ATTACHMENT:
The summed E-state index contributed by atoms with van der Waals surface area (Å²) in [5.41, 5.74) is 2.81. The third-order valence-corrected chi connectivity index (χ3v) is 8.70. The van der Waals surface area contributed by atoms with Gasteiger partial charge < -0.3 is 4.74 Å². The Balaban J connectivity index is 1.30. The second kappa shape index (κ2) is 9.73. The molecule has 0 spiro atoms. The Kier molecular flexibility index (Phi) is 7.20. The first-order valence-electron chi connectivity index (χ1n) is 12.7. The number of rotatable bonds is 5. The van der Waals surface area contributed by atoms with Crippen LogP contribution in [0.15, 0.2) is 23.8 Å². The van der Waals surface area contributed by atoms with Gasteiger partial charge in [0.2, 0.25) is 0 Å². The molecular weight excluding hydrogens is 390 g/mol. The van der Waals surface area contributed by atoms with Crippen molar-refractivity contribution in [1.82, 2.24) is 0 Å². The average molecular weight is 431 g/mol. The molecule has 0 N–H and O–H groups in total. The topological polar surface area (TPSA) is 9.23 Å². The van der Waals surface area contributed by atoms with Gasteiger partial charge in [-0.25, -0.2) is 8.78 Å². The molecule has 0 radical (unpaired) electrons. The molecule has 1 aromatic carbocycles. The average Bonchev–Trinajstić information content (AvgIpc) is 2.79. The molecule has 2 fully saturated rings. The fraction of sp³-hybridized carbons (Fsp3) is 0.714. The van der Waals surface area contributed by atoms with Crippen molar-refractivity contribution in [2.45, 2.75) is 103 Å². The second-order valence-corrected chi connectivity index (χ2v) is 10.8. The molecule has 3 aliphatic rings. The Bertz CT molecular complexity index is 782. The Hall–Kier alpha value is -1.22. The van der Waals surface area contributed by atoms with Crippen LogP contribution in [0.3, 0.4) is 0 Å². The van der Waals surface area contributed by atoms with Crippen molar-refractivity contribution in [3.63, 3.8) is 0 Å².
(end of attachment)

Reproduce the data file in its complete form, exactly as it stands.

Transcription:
The summed E-state index contributed by atoms with van der Waals surface area (Å²) in [5.41, 5.74) is 2.81. The third-order valence-corrected chi connectivity index (χ3v) is 8.70. The van der Waals surface area contributed by atoms with Gasteiger partial charge < -0.3 is 4.74 Å². The Balaban J connectivity index is 1.30. The second kappa shape index (κ2) is 9.73. The molecule has 0 spiro atoms. The Kier molecular flexibility index (Phi) is 7.20. The first-order valence-electron chi connectivity index (χ1n) is 12.7. The number of rotatable bonds is 5. The van der Waals surface area contributed by atoms with Crippen LogP contribution in [0.15, 0.2) is 23.8 Å². The van der Waals surface area contributed by atoms with Gasteiger partial charge in [0.2, 0.25) is 0 Å². The molecular weight excluding hydrogens is 390 g/mol. The van der Waals surface area contributed by atoms with Crippen molar-refractivity contribution in [1.82, 2.24) is 0 Å². The average molecular weight is 431 g/mol. The molecule has 0 N–H and O–H groups in total. The topological polar surface area (TPSA) is 9.23 Å². The van der Waals surface area contributed by atoms with Gasteiger partial charge in [-0.25, -0.2) is 8.78 Å². The molecule has 0 radical (unpaired) electrons. The molecule has 1 aromatic carbocycles. The average Bonchev–Trinajstić information content (AvgIpc) is 2.79. The molecule has 2 fully saturated rings. The fraction of sp³-hybridized carbons (Fsp3) is 0.714. The van der Waals surface area contributed by atoms with Crippen molar-refractivity contribution in [2.45, 2.75) is 103 Å². The second-order valence-corrected chi connectivity index (χ2v) is 10.8. The molecule has 3 aliphatic rings. The Bertz CT molecular complexity index is 782. The Hall–Kier alpha value is -1.22. The van der Waals surface area contributed by atoms with Crippen LogP contribution in [0.3, 0.4) is 0 Å². The van der Waals surface area contributed by atoms with Crippen molar-refractivity contribution in [3.63, 3.8) is 0 Å².